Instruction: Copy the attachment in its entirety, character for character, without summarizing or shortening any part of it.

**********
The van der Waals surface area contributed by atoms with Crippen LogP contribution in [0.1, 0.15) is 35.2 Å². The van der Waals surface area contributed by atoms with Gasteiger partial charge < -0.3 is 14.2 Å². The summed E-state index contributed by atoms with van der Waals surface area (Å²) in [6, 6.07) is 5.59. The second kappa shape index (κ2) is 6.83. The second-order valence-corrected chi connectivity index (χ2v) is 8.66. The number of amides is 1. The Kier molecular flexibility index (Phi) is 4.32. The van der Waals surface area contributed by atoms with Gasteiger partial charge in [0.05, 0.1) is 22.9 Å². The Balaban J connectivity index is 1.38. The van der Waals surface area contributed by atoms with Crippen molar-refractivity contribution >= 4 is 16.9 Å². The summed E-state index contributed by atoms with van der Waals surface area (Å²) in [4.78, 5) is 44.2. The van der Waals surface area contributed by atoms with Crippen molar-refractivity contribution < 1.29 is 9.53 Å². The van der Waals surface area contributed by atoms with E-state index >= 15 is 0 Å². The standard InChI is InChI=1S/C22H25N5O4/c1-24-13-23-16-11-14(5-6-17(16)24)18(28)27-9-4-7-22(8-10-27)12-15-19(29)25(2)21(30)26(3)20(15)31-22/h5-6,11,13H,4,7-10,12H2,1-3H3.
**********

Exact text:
The van der Waals surface area contributed by atoms with Crippen LogP contribution in [0.1, 0.15) is 35.2 Å². The van der Waals surface area contributed by atoms with Gasteiger partial charge < -0.3 is 14.2 Å². The summed E-state index contributed by atoms with van der Waals surface area (Å²) in [6, 6.07) is 5.59. The second kappa shape index (κ2) is 6.83. The second-order valence-corrected chi connectivity index (χ2v) is 8.66. The number of amides is 1. The Kier molecular flexibility index (Phi) is 4.32. The van der Waals surface area contributed by atoms with Gasteiger partial charge in [0.05, 0.1) is 22.9 Å². The Balaban J connectivity index is 1.38. The van der Waals surface area contributed by atoms with Crippen molar-refractivity contribution >= 4 is 16.9 Å². The summed E-state index contributed by atoms with van der Waals surface area (Å²) in [4.78, 5) is 44.2. The van der Waals surface area contributed by atoms with Crippen molar-refractivity contribution < 1.29 is 9.53 Å². The van der Waals surface area contributed by atoms with E-state index >= 15 is 0 Å². The standard InChI is InChI=1S/C22H25N5O4/c1-24-13-23-16-11-14(5-6-17(16)24)18(28)27-9-4-7-22(8-10-27)12-15-19(29)25(2)21(30)26(3)20(15)31-22/h5-6,11,13H,4,7-10,12H2,1-3H3.